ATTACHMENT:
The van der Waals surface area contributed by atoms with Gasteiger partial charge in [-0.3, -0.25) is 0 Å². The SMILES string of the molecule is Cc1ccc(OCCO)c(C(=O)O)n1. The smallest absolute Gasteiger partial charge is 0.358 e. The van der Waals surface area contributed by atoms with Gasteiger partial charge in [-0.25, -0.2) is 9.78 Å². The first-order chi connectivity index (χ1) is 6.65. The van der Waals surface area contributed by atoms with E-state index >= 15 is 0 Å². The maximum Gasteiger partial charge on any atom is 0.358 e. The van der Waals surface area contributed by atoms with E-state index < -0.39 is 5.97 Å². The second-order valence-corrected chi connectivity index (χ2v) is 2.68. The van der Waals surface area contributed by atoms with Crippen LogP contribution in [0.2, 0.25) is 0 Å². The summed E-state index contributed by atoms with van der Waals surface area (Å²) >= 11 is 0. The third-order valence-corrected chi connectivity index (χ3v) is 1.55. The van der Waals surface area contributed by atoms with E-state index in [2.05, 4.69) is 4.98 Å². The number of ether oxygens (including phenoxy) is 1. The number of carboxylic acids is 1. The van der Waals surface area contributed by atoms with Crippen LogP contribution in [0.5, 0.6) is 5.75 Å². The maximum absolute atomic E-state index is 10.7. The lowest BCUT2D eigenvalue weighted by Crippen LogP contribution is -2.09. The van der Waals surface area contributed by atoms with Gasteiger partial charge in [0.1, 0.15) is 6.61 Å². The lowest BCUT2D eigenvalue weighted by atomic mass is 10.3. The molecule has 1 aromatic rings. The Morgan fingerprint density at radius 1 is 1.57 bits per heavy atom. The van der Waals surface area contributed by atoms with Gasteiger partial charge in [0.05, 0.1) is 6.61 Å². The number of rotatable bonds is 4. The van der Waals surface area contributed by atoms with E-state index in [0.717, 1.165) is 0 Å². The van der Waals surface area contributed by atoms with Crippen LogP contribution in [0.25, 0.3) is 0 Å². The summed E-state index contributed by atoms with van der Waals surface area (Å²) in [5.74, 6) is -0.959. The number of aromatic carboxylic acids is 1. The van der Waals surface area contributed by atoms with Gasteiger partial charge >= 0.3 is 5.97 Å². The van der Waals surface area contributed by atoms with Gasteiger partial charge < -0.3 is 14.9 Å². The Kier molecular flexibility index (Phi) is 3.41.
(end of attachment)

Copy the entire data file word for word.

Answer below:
The van der Waals surface area contributed by atoms with Gasteiger partial charge in [-0.3, -0.25) is 0 Å². The SMILES string of the molecule is Cc1ccc(OCCO)c(C(=O)O)n1. The smallest absolute Gasteiger partial charge is 0.358 e. The van der Waals surface area contributed by atoms with Gasteiger partial charge in [-0.25, -0.2) is 9.78 Å². The first-order chi connectivity index (χ1) is 6.65. The van der Waals surface area contributed by atoms with E-state index >= 15 is 0 Å². The maximum Gasteiger partial charge on any atom is 0.358 e. The van der Waals surface area contributed by atoms with E-state index < -0.39 is 5.97 Å². The second-order valence-corrected chi connectivity index (χ2v) is 2.68. The van der Waals surface area contributed by atoms with Crippen LogP contribution in [0.2, 0.25) is 0 Å². The summed E-state index contributed by atoms with van der Waals surface area (Å²) >= 11 is 0. The third-order valence-corrected chi connectivity index (χ3v) is 1.55. The van der Waals surface area contributed by atoms with E-state index in [2.05, 4.69) is 4.98 Å². The number of ether oxygens (including phenoxy) is 1. The number of carboxylic acids is 1. The van der Waals surface area contributed by atoms with Crippen LogP contribution in [0.5, 0.6) is 5.75 Å². The maximum absolute atomic E-state index is 10.7. The lowest BCUT2D eigenvalue weighted by Crippen LogP contribution is -2.09. The van der Waals surface area contributed by atoms with Gasteiger partial charge in [0.1, 0.15) is 6.61 Å². The lowest BCUT2D eigenvalue weighted by atomic mass is 10.3. The molecule has 1 aromatic rings. The Morgan fingerprint density at radius 1 is 1.57 bits per heavy atom. The van der Waals surface area contributed by atoms with Gasteiger partial charge in [0.05, 0.1) is 6.61 Å². The number of rotatable bonds is 4. The van der Waals surface area contributed by atoms with E-state index in [0.717, 1.165) is 0 Å². The van der Waals surface area contributed by atoms with Crippen LogP contribution in [0.25, 0.3) is 0 Å². The summed E-state index contributed by atoms with van der Waals surface area (Å²) in [5.74, 6) is -0.959. The number of aromatic carboxylic acids is 1. The van der Waals surface area contributed by atoms with Gasteiger partial charge >= 0.3 is 5.97 Å². The van der Waals surface area contributed by atoms with Gasteiger partial charge < -0.3 is 14.9 Å². The Kier molecular flexibility index (Phi) is 3.41.